Rome, January 8 - The Catholic Church favours legislative changes that would give full citizenship rights to children born in Italy to immigrant parents, Father Giancarlo Perego said Tuesday. Perego, director-general for migrants' issues with the influential Italian Bishops Conference (CEI), spoke at a Vatican Radio presentation ahead of Sunday's World Day of Migrants and Refugees. The Church, he said, favours "recognition of the right of citizenship for the children of immigrants born in Italy and, consequently, the right to vote in local elections...encouraging the growth of democracy and social cohesion". A significant percentage of Italy's residents are immigrants, he said, and migrants to the country should therefore be seen as "a significant resource". Current Italian law dictates that only the children of Italian citizens can automatically become citizens themselves, while those born on Italian soil to non-Italian parents become eligible on their 18th birthday. A famous example is Mario Balotelli, one of Italy's biggest soccer stars and a forward on the national team, who was born in Italy to parents from Ghana. The president of Italy, Giorgio Napolitano, has called the current system "pure folly" and a bill to change the law was submitted to the House this summer.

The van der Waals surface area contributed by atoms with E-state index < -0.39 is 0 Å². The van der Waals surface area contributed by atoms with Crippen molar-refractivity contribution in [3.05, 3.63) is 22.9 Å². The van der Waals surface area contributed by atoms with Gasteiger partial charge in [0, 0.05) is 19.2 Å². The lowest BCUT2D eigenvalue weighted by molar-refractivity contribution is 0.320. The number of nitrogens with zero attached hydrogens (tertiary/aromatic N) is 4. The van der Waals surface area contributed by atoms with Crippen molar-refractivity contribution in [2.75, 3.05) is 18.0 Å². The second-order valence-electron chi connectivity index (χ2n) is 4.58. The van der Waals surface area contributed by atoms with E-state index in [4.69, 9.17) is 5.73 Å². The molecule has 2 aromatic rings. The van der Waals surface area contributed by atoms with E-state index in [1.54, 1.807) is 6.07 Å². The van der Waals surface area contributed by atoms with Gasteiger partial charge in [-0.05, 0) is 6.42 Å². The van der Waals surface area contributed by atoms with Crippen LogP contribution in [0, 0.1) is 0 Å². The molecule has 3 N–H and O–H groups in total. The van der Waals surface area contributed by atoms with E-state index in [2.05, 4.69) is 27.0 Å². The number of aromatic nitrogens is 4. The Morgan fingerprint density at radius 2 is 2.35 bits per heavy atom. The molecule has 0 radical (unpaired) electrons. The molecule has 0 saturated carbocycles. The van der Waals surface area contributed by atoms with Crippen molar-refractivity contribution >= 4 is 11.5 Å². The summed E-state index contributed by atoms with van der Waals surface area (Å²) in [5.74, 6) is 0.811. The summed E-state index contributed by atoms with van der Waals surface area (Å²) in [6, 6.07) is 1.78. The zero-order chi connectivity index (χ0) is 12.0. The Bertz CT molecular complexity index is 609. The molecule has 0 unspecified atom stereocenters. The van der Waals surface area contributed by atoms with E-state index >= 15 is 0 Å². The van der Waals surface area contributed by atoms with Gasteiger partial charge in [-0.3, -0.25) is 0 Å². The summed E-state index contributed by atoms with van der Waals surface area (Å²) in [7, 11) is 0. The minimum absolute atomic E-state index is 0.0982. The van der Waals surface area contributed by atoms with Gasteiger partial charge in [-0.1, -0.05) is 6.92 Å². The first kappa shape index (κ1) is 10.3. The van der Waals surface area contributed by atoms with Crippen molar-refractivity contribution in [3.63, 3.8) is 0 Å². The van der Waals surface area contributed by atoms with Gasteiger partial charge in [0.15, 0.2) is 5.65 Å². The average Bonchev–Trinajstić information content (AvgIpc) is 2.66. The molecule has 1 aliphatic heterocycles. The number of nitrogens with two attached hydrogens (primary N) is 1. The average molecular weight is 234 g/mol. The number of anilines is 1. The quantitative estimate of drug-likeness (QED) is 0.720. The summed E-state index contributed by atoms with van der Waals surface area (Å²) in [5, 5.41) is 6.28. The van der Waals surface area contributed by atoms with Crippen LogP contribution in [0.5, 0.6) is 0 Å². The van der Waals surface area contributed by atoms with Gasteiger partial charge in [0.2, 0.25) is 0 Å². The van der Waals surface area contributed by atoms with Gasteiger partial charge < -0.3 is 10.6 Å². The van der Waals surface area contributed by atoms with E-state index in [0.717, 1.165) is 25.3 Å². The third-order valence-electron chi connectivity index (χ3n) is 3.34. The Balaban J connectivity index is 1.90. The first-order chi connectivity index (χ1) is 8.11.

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di Sebastiano Caspanello